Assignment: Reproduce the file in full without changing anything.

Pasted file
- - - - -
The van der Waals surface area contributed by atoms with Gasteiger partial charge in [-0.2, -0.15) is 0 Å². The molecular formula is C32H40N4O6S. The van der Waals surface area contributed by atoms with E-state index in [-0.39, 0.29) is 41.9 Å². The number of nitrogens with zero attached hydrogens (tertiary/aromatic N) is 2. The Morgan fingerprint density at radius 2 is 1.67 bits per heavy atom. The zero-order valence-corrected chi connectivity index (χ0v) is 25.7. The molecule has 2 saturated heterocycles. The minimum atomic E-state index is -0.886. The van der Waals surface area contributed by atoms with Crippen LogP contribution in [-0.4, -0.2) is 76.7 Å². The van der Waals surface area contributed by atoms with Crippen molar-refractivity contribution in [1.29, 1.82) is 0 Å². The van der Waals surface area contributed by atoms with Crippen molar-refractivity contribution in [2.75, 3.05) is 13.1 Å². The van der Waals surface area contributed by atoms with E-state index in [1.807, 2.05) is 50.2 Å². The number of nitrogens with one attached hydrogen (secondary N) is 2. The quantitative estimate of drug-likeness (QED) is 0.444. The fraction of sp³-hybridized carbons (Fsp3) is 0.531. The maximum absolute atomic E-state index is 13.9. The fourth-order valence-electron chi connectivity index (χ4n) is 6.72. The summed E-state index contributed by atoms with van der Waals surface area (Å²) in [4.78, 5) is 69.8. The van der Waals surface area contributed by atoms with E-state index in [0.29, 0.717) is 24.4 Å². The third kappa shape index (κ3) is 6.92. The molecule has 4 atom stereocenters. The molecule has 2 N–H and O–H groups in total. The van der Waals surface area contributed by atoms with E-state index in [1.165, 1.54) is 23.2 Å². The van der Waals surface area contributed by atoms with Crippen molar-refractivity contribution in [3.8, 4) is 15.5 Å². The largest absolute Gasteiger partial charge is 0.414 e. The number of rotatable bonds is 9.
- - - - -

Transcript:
The van der Waals surface area contributed by atoms with Gasteiger partial charge in [-0.2, -0.15) is 0 Å². The molecular formula is C32H40N4O6S. The van der Waals surface area contributed by atoms with E-state index in [-0.39, 0.29) is 41.9 Å². The number of nitrogens with zero attached hydrogens (tertiary/aromatic N) is 2. The Morgan fingerprint density at radius 2 is 1.67 bits per heavy atom. The zero-order valence-corrected chi connectivity index (χ0v) is 25.7. The molecule has 2 saturated heterocycles. The minimum atomic E-state index is -0.886. The van der Waals surface area contributed by atoms with Crippen LogP contribution in [-0.4, -0.2) is 76.7 Å². The van der Waals surface area contributed by atoms with Crippen molar-refractivity contribution in [1.29, 1.82) is 0 Å². The van der Waals surface area contributed by atoms with Crippen molar-refractivity contribution in [2.75, 3.05) is 13.1 Å². The van der Waals surface area contributed by atoms with E-state index in [1.807, 2.05) is 50.2 Å². The number of nitrogens with one attached hydrogen (secondary N) is 2. The quantitative estimate of drug-likeness (QED) is 0.444. The fraction of sp³-hybridized carbons (Fsp3) is 0.531. The maximum absolute atomic E-state index is 13.9. The fourth-order valence-electron chi connectivity index (χ4n) is 6.72. The summed E-state index contributed by atoms with van der Waals surface area (Å²) in [4.78, 5) is 69.8. The van der Waals surface area contributed by atoms with E-state index in [0.29, 0.717) is 24.4 Å². The third kappa shape index (κ3) is 6.92. The molecule has 4 atom stereocenters. The molecule has 2 N–H and O–H groups in total. The van der Waals surface area contributed by atoms with E-state index in [1.165, 1.54) is 23.2 Å². The van der Waals surface area contributed by atoms with Crippen molar-refractivity contribution in [3.8, 4) is 15.5 Å². The largest absolute Gasteiger partial charge is 0.414 e. The number of rotatable bonds is 9.